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My boyfriend feels we can correctly establish a trust by ourselves . What are the possible consequences of doing it this way?

Scottsdale, AZ |

We both own real estate, artwork, cars, investments, etc. and no children and want to make sure we plan for each others financial and tax safety, should something happen to one of us.

We're also wanting to set up an LLC on one of the homes to use as a rental investment property. He feels we don't have to spend thousands to set up a proper trust and can do it on Legal Zoom, but I'm worried as I keep hearing that it's not that easy to do.

What are the possible consequences of doing this ourselves? This is an area that is totally out of my realm of expertise.

Attorney Answers 6

Posted

Establishing an estate plan on your own is an option, but having it reviewed by an attorney licensed in the State where the trust is established can save you from making numerous amendments and restatements of the original trust. A trust written by an inexperienced person can have numerous consequences (improperly funded trust, tax implications, accidently disinheriting a loved one) which cannot be fully explained here because not all estate plans are the same. Although it may seem inexpensive now to use other methods to create a trust, having an attorney to refer back to on a personal basis can be reassuring. Also, one of the reasons trusts are created is to avoid probate...this can be costly and time consuming. Investing in a well established trust now can lessen the possibility of going through the probate process in the future.

The information provided does not create an attorney-client relationship. It is for general information purposes only. For actual legal advice, contact an attorney directly.

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James P. Frederick

James P. Frederick

Posted

A trust is certainly a great estate planning tool that can cover a lot of situations and accomplish many objectives. Whether it is the best solution for YOU depends on the facts of each situation. There is no "one size fits all" estate plan. Attorney Castilllo understands this. You need to contact him or an estate planning attorney like him, to make sure that you do not wind up being another horror story.

Posted

This is obviously an area that is outside of your boyfriend's area of expertise, as well. That is the case with probably 95% of the population. Lawyers spend thousands of dollars to educate themselves and keep up to date on estate planning laws and techniques. Unless you are willing to do the same thing, you are FAR better off consulting with an expert to determine how best to proceed.

You do not have an easy situation to plan.

What are the possible consequences of doing it yourselves? 1) You somehow manage to get things set up correctly in a way that will satisfy your objectives. (I view your odds at about 5%). 2) Anything else. This could include your documents not be valid at all. It could include them doing something completely different than what you intend, resulting in your family members or the state receiving some or all of your estate. It could result in your eventually getting things the way you wanted them, but only after spending thousands of dollars to do so.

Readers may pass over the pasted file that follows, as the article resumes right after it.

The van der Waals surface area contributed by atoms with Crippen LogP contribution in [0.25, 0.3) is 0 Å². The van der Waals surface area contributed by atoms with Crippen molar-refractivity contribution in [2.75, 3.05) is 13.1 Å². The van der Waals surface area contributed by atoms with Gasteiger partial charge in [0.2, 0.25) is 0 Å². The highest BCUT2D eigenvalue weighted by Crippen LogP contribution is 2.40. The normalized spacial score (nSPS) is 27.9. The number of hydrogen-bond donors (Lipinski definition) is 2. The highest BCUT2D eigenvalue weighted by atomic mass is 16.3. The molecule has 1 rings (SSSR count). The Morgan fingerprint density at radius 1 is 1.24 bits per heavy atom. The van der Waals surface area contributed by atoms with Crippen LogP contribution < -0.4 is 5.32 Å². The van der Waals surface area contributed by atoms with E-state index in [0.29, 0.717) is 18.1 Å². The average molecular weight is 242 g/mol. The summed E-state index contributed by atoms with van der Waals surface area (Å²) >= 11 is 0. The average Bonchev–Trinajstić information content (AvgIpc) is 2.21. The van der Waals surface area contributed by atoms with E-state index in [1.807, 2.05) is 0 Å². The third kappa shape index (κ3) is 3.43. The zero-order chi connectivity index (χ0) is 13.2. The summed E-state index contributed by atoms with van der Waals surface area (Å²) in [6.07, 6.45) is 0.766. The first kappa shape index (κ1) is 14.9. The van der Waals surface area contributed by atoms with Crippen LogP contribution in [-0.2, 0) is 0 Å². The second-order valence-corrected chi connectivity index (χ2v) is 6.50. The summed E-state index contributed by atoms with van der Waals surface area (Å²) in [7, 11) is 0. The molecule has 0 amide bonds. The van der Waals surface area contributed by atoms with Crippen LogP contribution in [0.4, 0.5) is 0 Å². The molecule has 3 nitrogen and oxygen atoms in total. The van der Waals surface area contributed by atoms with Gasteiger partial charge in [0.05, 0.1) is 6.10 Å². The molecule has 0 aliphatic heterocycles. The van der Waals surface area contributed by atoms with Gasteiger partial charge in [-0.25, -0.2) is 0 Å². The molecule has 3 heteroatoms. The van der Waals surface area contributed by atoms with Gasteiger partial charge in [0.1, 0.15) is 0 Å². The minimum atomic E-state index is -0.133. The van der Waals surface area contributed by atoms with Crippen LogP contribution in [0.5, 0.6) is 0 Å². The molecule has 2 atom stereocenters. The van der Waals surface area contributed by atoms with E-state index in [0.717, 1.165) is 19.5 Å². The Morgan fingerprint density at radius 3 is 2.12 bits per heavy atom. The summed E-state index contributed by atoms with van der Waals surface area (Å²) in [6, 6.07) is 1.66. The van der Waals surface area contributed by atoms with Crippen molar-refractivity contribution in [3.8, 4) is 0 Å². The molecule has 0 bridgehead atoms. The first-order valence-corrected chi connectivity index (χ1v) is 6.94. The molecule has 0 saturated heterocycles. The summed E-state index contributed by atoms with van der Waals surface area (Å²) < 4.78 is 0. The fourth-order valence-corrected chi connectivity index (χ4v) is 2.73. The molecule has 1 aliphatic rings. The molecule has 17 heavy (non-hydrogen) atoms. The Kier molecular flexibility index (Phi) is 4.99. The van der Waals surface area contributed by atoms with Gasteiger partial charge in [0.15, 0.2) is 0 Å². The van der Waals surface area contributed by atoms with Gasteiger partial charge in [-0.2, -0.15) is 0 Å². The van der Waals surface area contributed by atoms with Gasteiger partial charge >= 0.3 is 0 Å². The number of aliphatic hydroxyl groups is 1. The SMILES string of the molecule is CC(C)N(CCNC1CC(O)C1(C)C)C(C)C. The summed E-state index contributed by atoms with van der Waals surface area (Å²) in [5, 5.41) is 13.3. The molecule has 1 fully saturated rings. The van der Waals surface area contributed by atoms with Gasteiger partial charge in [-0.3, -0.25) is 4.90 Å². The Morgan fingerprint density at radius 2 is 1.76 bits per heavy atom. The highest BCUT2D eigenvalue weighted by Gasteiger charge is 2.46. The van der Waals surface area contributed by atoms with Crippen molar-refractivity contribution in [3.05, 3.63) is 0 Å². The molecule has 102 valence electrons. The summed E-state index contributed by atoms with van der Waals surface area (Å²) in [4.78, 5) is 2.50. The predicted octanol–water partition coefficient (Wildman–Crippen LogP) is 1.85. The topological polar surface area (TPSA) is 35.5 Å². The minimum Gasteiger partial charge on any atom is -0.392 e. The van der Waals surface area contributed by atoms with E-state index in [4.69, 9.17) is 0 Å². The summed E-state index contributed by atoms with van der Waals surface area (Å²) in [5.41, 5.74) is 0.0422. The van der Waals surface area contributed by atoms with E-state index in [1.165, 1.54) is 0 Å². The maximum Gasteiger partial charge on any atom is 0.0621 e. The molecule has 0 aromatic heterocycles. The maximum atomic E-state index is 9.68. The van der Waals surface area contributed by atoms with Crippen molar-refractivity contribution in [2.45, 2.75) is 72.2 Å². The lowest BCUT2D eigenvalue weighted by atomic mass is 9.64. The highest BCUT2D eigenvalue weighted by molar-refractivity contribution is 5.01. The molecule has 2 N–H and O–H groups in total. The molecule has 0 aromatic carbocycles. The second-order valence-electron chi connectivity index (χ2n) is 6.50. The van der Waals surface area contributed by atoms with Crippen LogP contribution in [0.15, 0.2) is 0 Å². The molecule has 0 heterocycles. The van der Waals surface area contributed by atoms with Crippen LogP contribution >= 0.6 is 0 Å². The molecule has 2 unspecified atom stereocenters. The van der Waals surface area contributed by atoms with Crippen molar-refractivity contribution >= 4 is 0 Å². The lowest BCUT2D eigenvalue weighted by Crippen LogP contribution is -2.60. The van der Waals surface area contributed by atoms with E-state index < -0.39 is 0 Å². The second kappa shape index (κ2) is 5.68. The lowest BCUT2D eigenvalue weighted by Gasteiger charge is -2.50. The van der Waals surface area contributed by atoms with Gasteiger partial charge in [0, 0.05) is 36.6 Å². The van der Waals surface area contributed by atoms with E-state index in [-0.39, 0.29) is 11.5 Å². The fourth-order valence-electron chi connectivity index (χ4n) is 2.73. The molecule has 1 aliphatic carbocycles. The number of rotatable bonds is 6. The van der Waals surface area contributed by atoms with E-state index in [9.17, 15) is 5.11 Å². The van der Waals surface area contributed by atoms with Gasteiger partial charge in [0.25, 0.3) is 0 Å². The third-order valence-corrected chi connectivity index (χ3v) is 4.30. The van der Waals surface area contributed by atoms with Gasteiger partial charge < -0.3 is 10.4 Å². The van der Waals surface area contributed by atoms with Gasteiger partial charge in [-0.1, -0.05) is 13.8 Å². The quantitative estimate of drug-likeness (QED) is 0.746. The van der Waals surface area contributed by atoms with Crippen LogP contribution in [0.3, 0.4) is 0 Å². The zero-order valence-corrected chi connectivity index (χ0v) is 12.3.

I believe that your boyfriend has an incorrect impression as the cost of estate planning. It may be FAR less expensive than he believes. The whole point of DOING this, however, is to make sure that, if something happens, your estate plan will achieve your objectives. If you cannot be sure that is the case, why would you do this?

Some reasons NOT to use internet forms or office supply forms:
1) YOU do not understand what the forms are for, how to properly set them up, (do any follow-up work that is necessary, or choose whatever options are available to you;
2) The forms may or may not be specific to your state's laws. If they are not, then your state's laws might alter the effect of your forms by nullifying certain provisions. This may or may not affect the distribution of your estate(s).
3) There is no attorney to answer any questions you have, to follow up with if there is a problem, or to stand behind their product.
4) These forms are USED when you are either incapacitated or deceased. At that point, it is generally not possible to change the forms or correct any problems. The key is setting things up correctly in the first place.
5) You may have questions about amending or updating your documents in the future. Without an attorney, there is no one to ask, and no one to make the changes.

You are not simply paying for a form. You are paying for knowledge, experience, expertise and advice. With the internet and office supply forms, all you GET is the form. I would not want MY family to rely on that. Knowing and having seen all of the things that can go wrong, (and having helped MANY clients who tried to do their estate planning "on the cheap"), I would urge you to do this the right way, so you do not have any regrets, down the road.

James Frederick

*** LEGAL DISCLAIMER I am licensed to practice law in the State of Michigan and have offices in Wayne and Ingham Counties. My practice is focused in the areas of estate planning and probate administration. I am ethically required to state that the above answer does not create an attorney/client relationship. These responses should be considered general legal education and are intended to provide general information about the question asked. Frequently, the question does not include important facts that, if known, could significantly change the answer. Information provided on this site should not be used as a substitute for competent legal advice from a licensed attorney that practices in your state. The law changes frequently and varies from state to state. If I refer to your state's laws, you should not rely on what I say; I just did a quick Internet search and found something that looked relevant that I hoped you would find helpful. You should verify and confirm any information provided with an attorney licensed in your state.

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Posted

You really should seek professional help through an attorney in your jurisdiction to create the trust and other documents for you. The Legal Zoom trust may work for you, but how do you know if it does? Although many trusts contain some of the same provisions, each trust I draft is uniquely tailored to the client's needs. Another way to clarify what you are doing is what if you bought a pink blouse from your favorite department store. Would it work well for you? Yes. But will it work well for a different size woman, let a lone your boyfriend? No. Unfortunately, it is not so easy to see if the Legal Zoom trust fits your goals or needs.